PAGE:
Not all the things a Great Dane perceives as threats will be that. The presence of another dog in the vicinity may prove threatening for one, while humans may view it as something else. It is best to check out the threat and chase it off if any is present, and your Great Dane will calm down.
The most prevalent cause of Great Danes barking is to get their owner’s attention. Whenever your Great Dane wants something, it will notify you by barking.
This still applies when obvious needs like food have been ruled out. Your Great Dane may be seeking other things, like companionship or a walk.
In either case, a walk will solve the problem, providing the dog with companionship and exercise. Great Danes require constant exercise due to their massive sizes and are sure to get uncomfortable when they don’t get it.
However, a trained Great Dane will know better than to communicate such wants by barking. Instead, it will likely gesture or grab its leash and come over to its owner.
Preventing Excessive Barking In Great Danes
Excessive barking can be a pain, especially when you have neighbors who are bothered by it. You need to keep your Great Dane quiet or risk having to clip its chord.
A few possible solutions are sure to keep one quiet unless the situation is dire. Some of the best practices to avoid excessive barking in Great Danes includes:
Training solves most problems you may have with a dog, including barking. As is evident from the fact that untrained dogs tend to bark louder than trained ones, this may be the answer you seek.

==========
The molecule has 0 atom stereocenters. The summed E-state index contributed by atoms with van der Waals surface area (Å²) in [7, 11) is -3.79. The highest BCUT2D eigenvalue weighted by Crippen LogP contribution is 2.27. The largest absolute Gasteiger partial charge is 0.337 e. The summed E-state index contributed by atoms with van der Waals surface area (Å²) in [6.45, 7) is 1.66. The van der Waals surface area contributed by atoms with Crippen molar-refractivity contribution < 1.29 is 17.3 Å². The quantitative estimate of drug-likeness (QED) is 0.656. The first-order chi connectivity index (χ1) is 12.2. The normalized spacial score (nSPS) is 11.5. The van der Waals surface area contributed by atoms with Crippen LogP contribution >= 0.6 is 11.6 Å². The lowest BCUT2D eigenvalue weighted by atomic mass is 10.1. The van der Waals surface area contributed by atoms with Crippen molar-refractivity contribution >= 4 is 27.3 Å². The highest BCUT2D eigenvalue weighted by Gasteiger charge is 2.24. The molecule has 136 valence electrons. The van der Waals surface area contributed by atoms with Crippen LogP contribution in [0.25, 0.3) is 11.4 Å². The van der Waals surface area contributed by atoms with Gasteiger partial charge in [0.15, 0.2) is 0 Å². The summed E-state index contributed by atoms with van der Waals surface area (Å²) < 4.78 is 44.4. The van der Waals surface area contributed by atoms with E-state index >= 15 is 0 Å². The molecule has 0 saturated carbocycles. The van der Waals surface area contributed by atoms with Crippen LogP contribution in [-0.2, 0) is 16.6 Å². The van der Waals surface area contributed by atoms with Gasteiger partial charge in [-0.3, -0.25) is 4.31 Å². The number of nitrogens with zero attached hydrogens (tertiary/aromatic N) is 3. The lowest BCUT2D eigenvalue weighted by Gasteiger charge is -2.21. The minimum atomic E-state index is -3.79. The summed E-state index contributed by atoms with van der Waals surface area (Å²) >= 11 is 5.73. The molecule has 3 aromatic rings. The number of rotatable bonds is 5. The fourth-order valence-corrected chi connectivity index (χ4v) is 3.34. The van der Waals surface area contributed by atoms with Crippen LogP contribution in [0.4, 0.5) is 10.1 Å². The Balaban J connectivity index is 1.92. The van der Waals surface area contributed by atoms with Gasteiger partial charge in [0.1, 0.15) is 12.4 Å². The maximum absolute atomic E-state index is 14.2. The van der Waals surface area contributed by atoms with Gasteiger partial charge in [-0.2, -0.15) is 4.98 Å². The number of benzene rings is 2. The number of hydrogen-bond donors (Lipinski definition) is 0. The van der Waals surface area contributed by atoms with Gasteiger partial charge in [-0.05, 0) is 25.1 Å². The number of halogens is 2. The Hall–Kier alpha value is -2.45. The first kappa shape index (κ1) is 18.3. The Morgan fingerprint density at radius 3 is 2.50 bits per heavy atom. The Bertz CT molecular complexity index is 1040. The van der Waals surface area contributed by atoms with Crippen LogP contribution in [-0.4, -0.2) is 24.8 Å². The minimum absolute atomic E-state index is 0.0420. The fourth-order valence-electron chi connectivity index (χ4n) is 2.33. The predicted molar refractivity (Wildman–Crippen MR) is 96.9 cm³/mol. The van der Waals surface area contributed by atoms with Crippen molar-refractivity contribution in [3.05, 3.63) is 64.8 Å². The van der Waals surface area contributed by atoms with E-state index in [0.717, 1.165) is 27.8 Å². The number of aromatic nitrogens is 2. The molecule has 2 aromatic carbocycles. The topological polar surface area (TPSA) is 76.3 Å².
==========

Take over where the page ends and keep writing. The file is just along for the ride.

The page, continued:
Training a Great Dane is easier than training other dogs, as they are intelligent and intuitive.
Training should start soon after you acquire the dog to prevent them from picking up any bad habits. Most owners train Great Danes instead of seeking a professional, but either option is fine.
Once your Great Dane is trained, it will significantly improve the relationship between owner and pet.
Anti Bark Devices
Anti-bark devices are effective, but largely unpopular and sometimes considered cruel. These devices work by hurting the dog each time they bark, intending to condition them and stop them from barking.
While it can sometimes be effective, some dogs are more stubborn than others and will persist, causing further pain than necessary.
Most people use these devices only for a short time, especially when they are out of the house. It will impede some of the dog’s functions and may leave lasting psychological trauma.
Trauma is unpredictable, and the results may be unpleasant; anti-bark devices are usually one last resort.
In the end, there is no substitute for your presence, and all other methods may simply be comfort food. Your presence already eliminates some needs for a Great Dane to bark, while still putting you in the vicinity to solve others.
You can respond promptly when the dog is drawing your attention to a threat or alerting you that it is hungry.
Your presence may also have a calming effect on the dog, causing it to bark less aggressively. When the person it is trying to communicate to is close by, there won’t be a need to bark loudly.